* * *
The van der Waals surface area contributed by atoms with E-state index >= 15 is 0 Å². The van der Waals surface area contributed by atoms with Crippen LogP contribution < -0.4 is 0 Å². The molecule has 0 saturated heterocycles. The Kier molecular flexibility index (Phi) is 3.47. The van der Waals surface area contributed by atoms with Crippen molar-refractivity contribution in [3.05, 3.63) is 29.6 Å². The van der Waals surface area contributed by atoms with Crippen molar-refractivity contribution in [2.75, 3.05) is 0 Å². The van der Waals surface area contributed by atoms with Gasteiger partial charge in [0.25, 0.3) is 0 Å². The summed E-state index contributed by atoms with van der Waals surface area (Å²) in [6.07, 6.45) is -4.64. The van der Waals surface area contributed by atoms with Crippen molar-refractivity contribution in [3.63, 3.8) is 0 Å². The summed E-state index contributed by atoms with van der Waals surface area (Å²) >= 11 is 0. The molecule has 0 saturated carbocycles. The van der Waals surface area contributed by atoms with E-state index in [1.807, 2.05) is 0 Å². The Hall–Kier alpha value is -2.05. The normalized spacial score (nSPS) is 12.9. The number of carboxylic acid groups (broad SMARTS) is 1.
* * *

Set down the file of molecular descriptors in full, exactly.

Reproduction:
The van der Waals surface area contributed by atoms with E-state index >= 15 is 0 Å². The van der Waals surface area contributed by atoms with Crippen LogP contribution < -0.4 is 0 Å². The molecule has 0 saturated heterocycles. The Kier molecular flexibility index (Phi) is 3.47. The van der Waals surface area contributed by atoms with Crippen molar-refractivity contribution in [3.05, 3.63) is 29.6 Å². The van der Waals surface area contributed by atoms with Crippen molar-refractivity contribution in [2.75, 3.05) is 0 Å². The van der Waals surface area contributed by atoms with Gasteiger partial charge in [0.25, 0.3) is 0 Å². The summed E-state index contributed by atoms with van der Waals surface area (Å²) in [6.07, 6.45) is -4.64. The van der Waals surface area contributed by atoms with Crippen molar-refractivity contribution in [3.63, 3.8) is 0 Å². The summed E-state index contributed by atoms with van der Waals surface area (Å²) >= 11 is 0. The molecule has 0 saturated carbocycles. The van der Waals surface area contributed by atoms with E-state index in [1.807, 2.05) is 0 Å². The Hall–Kier alpha value is -2.05. The normalized spacial score (nSPS) is 12.9. The number of carboxylic acid groups (broad SMARTS) is 1.